The Environmental Protection Agency current plans to set a 1,000,000 year safety threshold for the high level nuclear waste dump at Yucca Mountain in Nevada. The theory? It takes a million years for high level nuclear waste radioactivity to fall to background levels. Setting high standards is a good thing, right? What is wrong with this approach?
There is nothing wrong with trying to use the best possible safety standards. But, the problem with this standard is that it rules out options that may be the best available options simply because they can't last 1,000,000 years, a ridiculous time period considering that human civilization is only about 11,000 years old, and homo sapiens haven't even been around that long.
We do not have the luxury of saying that nuclear waste will be disposed of in a place that will be safe for 1,000,000 years or not at all. High level nuclear waste exists now. It appears that proponents and opponents of the plan agree that there are about 40,000 tons of high level nuclear waste (including about 500 tons of weapons grade material) in existence now from the entire history of nuclear energy and weapons operations in the United States, and that there will be about 70,000 tons by 2015 or so, when Yucca Mountain would be ready to come on line, with Yucca Mountain having a proposed capacity of about 77,000 tons. It is now held in temporary facilities that we'll be lucky if we can manage to keep safe for a few decades, at nuclear power and nuclear weapons facilities across the nation. The right question is not, how long does it take for high level nuclear waste to become inert. The right question is, what is the safest practically available option for disposing of the high level nuclear waste that exists now. If Yucca Mountain can be proven safe for only 200 years, but the next best option is safe for only 40 years, the decision is a no brainer: move the high level nuclear waste to Yucca Mountain.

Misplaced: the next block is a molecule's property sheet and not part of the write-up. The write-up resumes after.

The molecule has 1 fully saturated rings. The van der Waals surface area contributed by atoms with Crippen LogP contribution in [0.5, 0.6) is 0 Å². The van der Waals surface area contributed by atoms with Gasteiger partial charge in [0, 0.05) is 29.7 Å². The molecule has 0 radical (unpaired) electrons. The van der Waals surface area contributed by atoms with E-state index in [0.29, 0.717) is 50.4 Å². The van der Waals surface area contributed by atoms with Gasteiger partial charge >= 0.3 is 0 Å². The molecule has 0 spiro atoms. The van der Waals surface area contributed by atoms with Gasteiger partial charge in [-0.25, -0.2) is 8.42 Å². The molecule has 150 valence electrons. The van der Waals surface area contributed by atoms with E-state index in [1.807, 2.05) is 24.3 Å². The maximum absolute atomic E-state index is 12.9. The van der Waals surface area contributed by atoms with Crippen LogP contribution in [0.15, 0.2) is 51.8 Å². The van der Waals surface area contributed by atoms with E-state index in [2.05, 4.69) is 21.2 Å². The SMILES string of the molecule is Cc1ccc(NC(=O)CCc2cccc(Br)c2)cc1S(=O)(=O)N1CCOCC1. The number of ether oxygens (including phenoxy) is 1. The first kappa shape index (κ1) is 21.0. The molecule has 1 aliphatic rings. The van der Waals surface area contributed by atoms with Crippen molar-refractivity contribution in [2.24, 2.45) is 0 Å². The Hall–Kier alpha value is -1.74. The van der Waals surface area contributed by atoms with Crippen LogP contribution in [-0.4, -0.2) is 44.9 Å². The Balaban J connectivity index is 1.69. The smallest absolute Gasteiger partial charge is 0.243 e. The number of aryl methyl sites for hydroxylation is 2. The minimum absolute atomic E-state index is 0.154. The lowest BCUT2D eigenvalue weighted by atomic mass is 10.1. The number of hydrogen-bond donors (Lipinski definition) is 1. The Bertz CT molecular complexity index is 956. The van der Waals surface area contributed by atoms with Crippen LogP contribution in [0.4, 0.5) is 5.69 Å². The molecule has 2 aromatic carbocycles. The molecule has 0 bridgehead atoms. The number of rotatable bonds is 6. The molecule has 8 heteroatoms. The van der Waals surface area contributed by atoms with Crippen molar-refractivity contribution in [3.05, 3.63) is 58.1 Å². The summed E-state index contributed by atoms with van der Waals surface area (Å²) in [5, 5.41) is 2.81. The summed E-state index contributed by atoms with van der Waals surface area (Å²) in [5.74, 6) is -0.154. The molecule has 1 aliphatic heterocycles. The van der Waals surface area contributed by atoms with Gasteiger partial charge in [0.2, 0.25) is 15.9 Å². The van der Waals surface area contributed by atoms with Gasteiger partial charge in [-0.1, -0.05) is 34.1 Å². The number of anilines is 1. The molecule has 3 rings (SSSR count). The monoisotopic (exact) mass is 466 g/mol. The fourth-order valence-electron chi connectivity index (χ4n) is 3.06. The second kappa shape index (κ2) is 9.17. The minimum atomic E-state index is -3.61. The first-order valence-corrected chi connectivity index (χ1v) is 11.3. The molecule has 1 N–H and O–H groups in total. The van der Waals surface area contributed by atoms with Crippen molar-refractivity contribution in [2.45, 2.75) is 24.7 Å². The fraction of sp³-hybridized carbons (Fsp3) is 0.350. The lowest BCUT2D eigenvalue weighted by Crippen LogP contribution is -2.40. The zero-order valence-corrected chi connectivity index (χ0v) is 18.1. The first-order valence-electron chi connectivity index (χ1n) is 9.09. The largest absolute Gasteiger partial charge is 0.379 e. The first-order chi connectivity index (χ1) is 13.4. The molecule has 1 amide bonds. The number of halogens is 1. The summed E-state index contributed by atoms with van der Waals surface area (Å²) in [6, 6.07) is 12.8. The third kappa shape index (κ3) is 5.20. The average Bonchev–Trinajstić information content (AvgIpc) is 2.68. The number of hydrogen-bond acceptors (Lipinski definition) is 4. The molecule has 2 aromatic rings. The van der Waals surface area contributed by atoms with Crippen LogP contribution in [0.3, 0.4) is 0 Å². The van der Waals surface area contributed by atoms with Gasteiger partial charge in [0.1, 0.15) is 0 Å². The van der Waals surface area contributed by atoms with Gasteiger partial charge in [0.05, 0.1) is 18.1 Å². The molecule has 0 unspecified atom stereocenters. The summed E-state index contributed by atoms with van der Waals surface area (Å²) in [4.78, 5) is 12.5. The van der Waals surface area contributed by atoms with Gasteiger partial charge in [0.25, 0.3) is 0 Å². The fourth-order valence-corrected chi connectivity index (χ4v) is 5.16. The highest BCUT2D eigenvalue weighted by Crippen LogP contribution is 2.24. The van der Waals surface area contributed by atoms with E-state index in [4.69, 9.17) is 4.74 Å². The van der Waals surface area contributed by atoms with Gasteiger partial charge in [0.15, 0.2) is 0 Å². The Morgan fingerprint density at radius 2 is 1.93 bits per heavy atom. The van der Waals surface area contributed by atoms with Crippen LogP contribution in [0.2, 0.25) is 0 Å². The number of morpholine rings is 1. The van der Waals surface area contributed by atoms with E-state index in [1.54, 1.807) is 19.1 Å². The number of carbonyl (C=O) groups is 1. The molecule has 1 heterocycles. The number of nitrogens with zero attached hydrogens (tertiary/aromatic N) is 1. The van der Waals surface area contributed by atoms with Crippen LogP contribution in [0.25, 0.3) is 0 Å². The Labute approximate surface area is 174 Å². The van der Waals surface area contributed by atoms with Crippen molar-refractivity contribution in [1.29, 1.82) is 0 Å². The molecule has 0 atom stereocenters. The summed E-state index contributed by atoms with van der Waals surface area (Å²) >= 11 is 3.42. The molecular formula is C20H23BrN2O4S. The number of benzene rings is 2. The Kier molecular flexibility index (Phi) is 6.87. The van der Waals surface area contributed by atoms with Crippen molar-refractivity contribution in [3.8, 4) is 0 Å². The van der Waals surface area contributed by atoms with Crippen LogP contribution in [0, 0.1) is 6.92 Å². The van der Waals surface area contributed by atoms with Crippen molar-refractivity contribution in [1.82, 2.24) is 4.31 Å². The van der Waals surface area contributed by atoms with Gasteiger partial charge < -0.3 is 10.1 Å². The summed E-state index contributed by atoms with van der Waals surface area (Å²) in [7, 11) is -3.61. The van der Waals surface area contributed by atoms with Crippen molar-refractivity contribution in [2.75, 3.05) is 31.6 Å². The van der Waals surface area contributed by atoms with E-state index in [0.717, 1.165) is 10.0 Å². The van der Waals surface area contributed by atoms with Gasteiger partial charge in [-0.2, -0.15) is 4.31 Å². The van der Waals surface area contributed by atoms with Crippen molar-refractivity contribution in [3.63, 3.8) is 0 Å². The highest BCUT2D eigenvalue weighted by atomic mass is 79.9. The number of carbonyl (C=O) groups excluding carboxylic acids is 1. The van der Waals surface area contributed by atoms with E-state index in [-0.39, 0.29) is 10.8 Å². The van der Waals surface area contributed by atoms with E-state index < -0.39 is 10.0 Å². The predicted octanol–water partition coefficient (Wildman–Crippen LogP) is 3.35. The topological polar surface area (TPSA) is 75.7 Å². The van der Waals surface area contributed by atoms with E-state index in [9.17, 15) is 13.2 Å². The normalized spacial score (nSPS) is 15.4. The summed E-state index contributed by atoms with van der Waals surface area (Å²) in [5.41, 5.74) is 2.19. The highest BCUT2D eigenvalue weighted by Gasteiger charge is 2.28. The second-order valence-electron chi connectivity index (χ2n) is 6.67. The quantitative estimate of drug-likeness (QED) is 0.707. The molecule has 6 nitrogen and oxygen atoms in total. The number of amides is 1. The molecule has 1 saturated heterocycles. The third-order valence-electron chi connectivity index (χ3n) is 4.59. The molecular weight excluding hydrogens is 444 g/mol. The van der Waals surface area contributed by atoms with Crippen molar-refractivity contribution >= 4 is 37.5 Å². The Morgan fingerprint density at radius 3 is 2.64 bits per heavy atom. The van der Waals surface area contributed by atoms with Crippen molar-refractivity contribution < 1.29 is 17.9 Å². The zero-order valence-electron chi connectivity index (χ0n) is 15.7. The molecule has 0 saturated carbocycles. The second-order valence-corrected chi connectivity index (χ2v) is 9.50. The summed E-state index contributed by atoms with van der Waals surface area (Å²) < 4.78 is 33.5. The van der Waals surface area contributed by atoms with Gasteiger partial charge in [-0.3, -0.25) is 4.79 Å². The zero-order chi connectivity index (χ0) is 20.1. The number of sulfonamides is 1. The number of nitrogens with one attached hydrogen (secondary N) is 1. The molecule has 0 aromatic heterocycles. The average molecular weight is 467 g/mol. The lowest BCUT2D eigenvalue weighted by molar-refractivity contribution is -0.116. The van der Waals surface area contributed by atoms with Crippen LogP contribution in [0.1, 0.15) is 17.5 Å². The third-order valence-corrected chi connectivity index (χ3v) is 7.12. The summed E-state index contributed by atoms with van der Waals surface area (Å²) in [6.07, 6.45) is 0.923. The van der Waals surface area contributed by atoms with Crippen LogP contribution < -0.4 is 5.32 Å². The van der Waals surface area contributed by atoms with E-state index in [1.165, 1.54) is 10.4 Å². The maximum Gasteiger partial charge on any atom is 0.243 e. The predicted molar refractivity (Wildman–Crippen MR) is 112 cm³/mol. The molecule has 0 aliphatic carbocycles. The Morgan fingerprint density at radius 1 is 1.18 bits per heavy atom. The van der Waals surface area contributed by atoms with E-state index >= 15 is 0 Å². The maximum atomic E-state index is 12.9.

If there is a safer option than Yucca Mountain out there, that's great. Somebody should tell us what it is and push for it as an alternative. But, the status quo is clearly worse than the Yucca Mountain option. Opponents of Yucca Mountain argue that existing storage sites are safe for 100 years, that the dangers of moving the waste outweight the benefits of moving it, and that we should study more carefully before finding a long term solution. Some of those local sites may be safe for 100 years. But, I'm deeply skeptical of the claim that all, or even most of them will be safe that long. And, even if they are right, then 100 years plus a transporation risk premium, and not 1,000,000 years is the proper safety standard for Yucca Mountain. Others argue that nuclear waste recycling programs are the best choice, but nothing prevents those kinds of activities from taking place at Yucca Mountain. Another site in Utah has been considered for about 40,000 tons of material, but it is hard to tell if that is simply NIMBY politics, or if it is actually safer.
Strictly speaking, this analysis applies only to existing high level nuclear waste. When it comes to the question of new nuclear weapons production and nuclear power production the proper question is: On balance is the environmental harm caused by storing high level nuclear waste at Yucca Mountain more serious than the environmental harm caused by alternatives such as using coal to generate electricity? This is a closer question, but to do it right you have to look at both potential sources of environmental harm over the same time horizon and measure them with the same measuring stick. The environmental harm caused by the alternatives, and the human harm caused by the alternatives considerably lower the bar on what we need to expect of nuclear waste disposal to still make nuclear power a more environmentally sound option than the alternatives.